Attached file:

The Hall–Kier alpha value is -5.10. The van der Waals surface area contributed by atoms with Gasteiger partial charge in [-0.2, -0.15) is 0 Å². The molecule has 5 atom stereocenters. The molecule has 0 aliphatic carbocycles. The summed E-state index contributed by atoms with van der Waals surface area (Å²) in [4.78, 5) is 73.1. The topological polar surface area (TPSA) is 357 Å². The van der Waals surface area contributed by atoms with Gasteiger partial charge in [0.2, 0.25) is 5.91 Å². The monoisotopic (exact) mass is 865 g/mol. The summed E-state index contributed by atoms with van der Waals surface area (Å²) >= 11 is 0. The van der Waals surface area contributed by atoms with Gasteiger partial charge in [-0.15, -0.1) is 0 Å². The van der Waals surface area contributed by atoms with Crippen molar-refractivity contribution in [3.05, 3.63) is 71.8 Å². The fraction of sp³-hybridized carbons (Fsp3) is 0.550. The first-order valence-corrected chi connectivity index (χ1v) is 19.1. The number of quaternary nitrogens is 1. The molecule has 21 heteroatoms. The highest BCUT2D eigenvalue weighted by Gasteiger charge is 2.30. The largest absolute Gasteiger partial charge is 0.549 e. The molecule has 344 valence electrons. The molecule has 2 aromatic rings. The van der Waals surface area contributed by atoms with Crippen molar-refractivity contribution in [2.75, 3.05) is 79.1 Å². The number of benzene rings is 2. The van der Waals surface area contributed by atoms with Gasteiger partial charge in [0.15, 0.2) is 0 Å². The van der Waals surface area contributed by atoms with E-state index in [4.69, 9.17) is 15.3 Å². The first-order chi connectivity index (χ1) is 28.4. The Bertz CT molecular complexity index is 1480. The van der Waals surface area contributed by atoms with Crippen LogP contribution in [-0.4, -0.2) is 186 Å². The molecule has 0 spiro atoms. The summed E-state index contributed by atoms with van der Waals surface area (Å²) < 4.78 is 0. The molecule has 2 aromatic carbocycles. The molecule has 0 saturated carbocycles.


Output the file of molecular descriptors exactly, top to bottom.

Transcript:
The Hall–Kier alpha value is -5.10. The van der Waals surface area contributed by atoms with Gasteiger partial charge in [-0.2, -0.15) is 0 Å². The molecule has 5 atom stereocenters. The molecule has 0 aliphatic carbocycles. The summed E-state index contributed by atoms with van der Waals surface area (Å²) in [4.78, 5) is 73.1. The topological polar surface area (TPSA) is 357 Å². The van der Waals surface area contributed by atoms with Gasteiger partial charge in [0.2, 0.25) is 5.91 Å². The monoisotopic (exact) mass is 865 g/mol. The summed E-state index contributed by atoms with van der Waals surface area (Å²) >= 11 is 0. The van der Waals surface area contributed by atoms with Gasteiger partial charge in [-0.15, -0.1) is 0 Å². The van der Waals surface area contributed by atoms with Crippen molar-refractivity contribution in [3.05, 3.63) is 71.8 Å². The fraction of sp³-hybridized carbons (Fsp3) is 0.550. The first-order valence-corrected chi connectivity index (χ1v) is 19.1. The number of quaternary nitrogens is 1. The molecule has 21 heteroatoms. The highest BCUT2D eigenvalue weighted by Gasteiger charge is 2.30. The largest absolute Gasteiger partial charge is 0.549 e. The molecule has 344 valence electrons. The molecule has 2 aromatic rings. The van der Waals surface area contributed by atoms with Crippen molar-refractivity contribution in [2.75, 3.05) is 79.1 Å². The number of benzene rings is 2. The van der Waals surface area contributed by atoms with Gasteiger partial charge in [0.15, 0.2) is 0 Å². The van der Waals surface area contributed by atoms with E-state index in [4.69, 9.17) is 15.3 Å². The first-order chi connectivity index (χ1) is 28.4. The Bertz CT molecular complexity index is 1480. The van der Waals surface area contributed by atoms with Crippen LogP contribution in [-0.4, -0.2) is 186 Å². The molecule has 0 spiro atoms. The summed E-state index contributed by atoms with van der Waals surface area (Å²) < 4.78 is 0. The molecule has 2 aromatic carbocycles. The molecule has 0 saturated carbocycles.